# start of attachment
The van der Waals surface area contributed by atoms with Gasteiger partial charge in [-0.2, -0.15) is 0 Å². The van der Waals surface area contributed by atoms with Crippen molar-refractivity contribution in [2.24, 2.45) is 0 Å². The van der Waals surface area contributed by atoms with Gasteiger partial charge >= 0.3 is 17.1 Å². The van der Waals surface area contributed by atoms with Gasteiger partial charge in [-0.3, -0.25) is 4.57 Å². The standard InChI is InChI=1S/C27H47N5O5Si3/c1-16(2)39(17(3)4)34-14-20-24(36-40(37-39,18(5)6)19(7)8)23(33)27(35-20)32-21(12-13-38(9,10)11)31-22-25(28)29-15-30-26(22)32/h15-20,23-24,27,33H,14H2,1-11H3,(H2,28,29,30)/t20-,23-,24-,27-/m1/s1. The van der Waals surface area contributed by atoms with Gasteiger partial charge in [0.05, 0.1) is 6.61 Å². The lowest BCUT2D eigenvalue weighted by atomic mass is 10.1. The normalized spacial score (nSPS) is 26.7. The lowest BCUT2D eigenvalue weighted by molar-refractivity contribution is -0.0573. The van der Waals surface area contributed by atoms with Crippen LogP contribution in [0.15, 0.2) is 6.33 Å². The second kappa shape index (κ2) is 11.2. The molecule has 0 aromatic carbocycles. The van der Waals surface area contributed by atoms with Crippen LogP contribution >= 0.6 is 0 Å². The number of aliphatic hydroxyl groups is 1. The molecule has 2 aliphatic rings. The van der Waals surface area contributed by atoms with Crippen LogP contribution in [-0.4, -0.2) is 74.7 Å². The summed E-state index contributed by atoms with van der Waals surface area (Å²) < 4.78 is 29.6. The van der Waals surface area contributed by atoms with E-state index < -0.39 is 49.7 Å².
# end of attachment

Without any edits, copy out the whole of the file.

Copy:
The van der Waals surface area contributed by atoms with Gasteiger partial charge in [-0.2, -0.15) is 0 Å². The van der Waals surface area contributed by atoms with Crippen molar-refractivity contribution in [2.24, 2.45) is 0 Å². The van der Waals surface area contributed by atoms with Gasteiger partial charge >= 0.3 is 17.1 Å². The van der Waals surface area contributed by atoms with Gasteiger partial charge in [-0.3, -0.25) is 4.57 Å². The standard InChI is InChI=1S/C27H47N5O5Si3/c1-16(2)39(17(3)4)34-14-20-24(36-40(37-39,18(5)6)19(7)8)23(33)27(35-20)32-21(12-13-38(9,10)11)31-22-25(28)29-15-30-26(22)32/h15-20,23-24,27,33H,14H2,1-11H3,(H2,28,29,30)/t20-,23-,24-,27-/m1/s1. The van der Waals surface area contributed by atoms with Gasteiger partial charge in [0.05, 0.1) is 6.61 Å². The lowest BCUT2D eigenvalue weighted by atomic mass is 10.1. The normalized spacial score (nSPS) is 26.7. The lowest BCUT2D eigenvalue weighted by molar-refractivity contribution is -0.0573. The van der Waals surface area contributed by atoms with Crippen LogP contribution in [0.15, 0.2) is 6.33 Å². The second kappa shape index (κ2) is 11.2. The molecule has 0 aromatic carbocycles. The van der Waals surface area contributed by atoms with Crippen LogP contribution >= 0.6 is 0 Å². The number of aliphatic hydroxyl groups is 1. The molecule has 2 aliphatic rings. The van der Waals surface area contributed by atoms with Crippen LogP contribution in [-0.4, -0.2) is 74.7 Å². The summed E-state index contributed by atoms with van der Waals surface area (Å²) < 4.78 is 29.6. The van der Waals surface area contributed by atoms with E-state index < -0.39 is 49.7 Å².